• Heritage sites repurposed for Liverpool's housing needs

Should heritage sites be repurposed to meet Liverpool’s housing needs?

Should heritage sites be repurposed to meet Liverpool’s housing needs?

A city long renowned for its plethora of stunning architecture, Liverpool boasts the greatest concentration of Grade II-listed buildings of anywhere outside of London. With the demand for new homes as pressing as ever and past high-profile residential conversions of character buildings proving successful, can more heritage assets be repurposed to meet our housing needs?

Words by Lawrence Saunders

The idea of reimaging a piece of Liverpool’s revered architectural stock into a prime residential development isn’t exactly new.

In fact, the concept was central to the regeneration of one of its most famous assets – Albert Dock.

The Colonnades, a collection of 115 luxury apartments and penthouses spread across the upper floors of the dock buildings, was launched alongside the landmark’s official reopening in 1988 and is still an exclusive residence almost 30 years on.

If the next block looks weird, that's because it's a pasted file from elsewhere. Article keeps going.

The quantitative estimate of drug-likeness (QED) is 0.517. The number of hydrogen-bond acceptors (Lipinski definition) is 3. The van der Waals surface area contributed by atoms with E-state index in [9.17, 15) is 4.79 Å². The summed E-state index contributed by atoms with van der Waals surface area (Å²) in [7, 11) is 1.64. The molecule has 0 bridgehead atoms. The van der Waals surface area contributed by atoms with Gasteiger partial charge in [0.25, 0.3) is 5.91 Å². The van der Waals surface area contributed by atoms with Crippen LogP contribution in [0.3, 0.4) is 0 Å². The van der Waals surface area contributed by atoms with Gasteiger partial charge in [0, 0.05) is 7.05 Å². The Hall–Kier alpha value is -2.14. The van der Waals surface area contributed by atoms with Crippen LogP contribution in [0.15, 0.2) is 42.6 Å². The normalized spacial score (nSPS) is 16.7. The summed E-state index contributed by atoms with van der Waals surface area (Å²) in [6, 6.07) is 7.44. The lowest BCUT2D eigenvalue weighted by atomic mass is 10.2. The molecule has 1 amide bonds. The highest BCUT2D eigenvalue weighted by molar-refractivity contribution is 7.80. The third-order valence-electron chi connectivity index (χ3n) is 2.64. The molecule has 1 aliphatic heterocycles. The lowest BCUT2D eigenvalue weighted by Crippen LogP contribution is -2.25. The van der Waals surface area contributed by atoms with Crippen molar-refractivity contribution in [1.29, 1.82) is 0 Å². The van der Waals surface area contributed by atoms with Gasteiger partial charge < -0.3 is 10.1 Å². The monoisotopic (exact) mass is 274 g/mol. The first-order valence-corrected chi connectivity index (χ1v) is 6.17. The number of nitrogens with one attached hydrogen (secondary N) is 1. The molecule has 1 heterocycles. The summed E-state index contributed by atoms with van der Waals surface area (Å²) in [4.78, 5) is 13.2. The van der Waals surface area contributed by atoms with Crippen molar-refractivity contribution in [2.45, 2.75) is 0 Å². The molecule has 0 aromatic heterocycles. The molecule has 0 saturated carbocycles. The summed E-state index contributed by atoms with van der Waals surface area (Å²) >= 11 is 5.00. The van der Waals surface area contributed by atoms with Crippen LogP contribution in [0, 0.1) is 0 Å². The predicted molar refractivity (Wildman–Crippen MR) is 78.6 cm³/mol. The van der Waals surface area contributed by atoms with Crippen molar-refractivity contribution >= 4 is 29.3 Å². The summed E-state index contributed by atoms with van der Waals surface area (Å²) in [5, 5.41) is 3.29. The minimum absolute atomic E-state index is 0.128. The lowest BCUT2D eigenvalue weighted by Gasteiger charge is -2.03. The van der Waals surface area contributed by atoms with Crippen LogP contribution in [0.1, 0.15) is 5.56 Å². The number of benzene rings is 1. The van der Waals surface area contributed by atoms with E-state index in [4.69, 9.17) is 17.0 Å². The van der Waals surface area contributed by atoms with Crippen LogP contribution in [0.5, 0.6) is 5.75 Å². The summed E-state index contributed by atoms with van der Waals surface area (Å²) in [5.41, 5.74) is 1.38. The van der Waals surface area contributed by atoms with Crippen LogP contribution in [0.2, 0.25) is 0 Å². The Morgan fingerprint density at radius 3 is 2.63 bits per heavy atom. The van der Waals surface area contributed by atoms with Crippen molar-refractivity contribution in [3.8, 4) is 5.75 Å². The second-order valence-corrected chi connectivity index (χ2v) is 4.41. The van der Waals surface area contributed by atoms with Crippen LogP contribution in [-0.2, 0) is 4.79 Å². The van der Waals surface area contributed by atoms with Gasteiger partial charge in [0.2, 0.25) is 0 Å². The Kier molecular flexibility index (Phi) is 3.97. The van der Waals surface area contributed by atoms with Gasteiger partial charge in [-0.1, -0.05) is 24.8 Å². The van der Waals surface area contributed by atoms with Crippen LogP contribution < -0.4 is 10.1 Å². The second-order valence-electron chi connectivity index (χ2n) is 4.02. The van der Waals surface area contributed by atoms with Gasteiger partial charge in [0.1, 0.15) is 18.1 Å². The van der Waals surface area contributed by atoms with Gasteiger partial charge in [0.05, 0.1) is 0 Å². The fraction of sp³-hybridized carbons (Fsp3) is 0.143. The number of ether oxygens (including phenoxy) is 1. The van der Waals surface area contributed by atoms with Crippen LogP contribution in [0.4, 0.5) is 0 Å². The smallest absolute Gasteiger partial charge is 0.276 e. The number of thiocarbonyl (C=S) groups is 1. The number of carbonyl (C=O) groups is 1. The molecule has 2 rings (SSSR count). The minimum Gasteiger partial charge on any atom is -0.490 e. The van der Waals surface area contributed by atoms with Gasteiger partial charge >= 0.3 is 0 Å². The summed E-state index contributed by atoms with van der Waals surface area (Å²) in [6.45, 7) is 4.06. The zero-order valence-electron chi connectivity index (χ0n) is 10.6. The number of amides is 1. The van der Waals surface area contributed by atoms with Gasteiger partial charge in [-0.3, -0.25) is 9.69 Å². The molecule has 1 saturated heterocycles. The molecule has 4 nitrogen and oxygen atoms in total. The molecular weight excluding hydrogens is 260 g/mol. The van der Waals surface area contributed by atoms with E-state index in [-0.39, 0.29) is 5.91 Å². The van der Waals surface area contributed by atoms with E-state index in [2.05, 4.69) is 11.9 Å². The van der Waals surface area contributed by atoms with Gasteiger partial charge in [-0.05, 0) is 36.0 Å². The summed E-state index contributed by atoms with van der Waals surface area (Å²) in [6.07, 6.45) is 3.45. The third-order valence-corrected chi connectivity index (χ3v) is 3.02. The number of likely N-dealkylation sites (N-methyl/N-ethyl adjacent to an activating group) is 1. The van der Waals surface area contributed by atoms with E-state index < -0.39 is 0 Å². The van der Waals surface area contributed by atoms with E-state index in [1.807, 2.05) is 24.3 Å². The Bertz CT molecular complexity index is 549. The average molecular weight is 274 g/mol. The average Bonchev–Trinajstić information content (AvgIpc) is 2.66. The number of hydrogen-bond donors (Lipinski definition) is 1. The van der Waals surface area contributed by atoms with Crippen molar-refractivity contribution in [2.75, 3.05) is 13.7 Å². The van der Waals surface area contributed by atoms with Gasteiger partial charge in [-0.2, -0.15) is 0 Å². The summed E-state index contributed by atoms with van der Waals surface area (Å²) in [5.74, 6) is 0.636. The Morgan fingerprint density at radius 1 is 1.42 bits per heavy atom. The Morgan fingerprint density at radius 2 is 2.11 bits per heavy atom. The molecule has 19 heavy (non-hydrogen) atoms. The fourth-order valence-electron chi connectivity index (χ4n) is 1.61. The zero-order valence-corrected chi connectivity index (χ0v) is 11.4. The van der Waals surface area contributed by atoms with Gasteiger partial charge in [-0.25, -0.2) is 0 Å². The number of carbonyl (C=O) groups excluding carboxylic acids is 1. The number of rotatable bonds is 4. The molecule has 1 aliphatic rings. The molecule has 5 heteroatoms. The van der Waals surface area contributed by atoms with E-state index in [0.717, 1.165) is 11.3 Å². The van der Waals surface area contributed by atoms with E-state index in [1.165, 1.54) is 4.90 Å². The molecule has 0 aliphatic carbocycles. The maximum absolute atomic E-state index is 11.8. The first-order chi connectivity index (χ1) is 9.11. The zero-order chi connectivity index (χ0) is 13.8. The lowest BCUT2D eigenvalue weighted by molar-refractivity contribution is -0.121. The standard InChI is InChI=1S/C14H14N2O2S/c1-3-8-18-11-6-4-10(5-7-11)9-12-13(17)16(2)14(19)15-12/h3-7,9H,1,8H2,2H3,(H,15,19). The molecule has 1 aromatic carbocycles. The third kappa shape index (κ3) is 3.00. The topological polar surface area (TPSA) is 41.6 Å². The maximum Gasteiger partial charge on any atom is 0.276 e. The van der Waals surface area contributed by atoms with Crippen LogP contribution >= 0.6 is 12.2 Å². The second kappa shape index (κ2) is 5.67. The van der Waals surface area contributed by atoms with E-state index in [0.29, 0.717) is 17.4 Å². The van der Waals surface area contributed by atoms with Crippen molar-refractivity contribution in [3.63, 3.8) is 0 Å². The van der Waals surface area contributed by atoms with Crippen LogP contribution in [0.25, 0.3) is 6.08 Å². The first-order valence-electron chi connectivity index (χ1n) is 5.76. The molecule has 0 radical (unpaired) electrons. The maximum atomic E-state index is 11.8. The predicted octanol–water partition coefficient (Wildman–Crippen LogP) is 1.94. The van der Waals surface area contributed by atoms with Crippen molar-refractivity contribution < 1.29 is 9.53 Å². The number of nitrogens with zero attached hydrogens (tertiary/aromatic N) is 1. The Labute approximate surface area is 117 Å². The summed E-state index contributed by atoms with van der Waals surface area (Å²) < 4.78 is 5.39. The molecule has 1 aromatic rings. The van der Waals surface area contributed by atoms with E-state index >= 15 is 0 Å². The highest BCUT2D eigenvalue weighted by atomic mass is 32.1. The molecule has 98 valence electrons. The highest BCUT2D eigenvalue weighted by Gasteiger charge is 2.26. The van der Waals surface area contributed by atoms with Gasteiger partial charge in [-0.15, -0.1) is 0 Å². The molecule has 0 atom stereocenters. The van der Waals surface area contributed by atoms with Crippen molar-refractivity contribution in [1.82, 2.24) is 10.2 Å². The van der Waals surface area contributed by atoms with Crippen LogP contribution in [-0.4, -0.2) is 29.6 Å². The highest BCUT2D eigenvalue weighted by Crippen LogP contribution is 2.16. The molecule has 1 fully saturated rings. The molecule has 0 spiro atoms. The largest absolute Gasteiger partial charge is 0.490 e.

A mix of one, two and three-bedroom units – no two flats are the same, partly owing to strict limitations placed on the developer by the building’s Grade I-listed status.

“It’s a special place to live – you’ve got heritage all around you,” says Dave Roscoe, a resident since 2002 and a director of The Colonnades Residential Ltd, the company which looks after the apartments on behalf of its owner-occupiers.

“Albert Dock was at the centre of the regeneration of the city. Most of us are very honoured to live here.”

> Related | Liverpool’s World Heritage Site status – Worth Fighting For?

Despite its age – the last phase of apartments was completed in 2001 – demand for property at the scheme is still strong.

“Sales are quite brisk with a couple going through at the moment,” reveals Dave.

“Prices are holding up quite well, despite talk of a downturn. I think this place has a special status within the city.”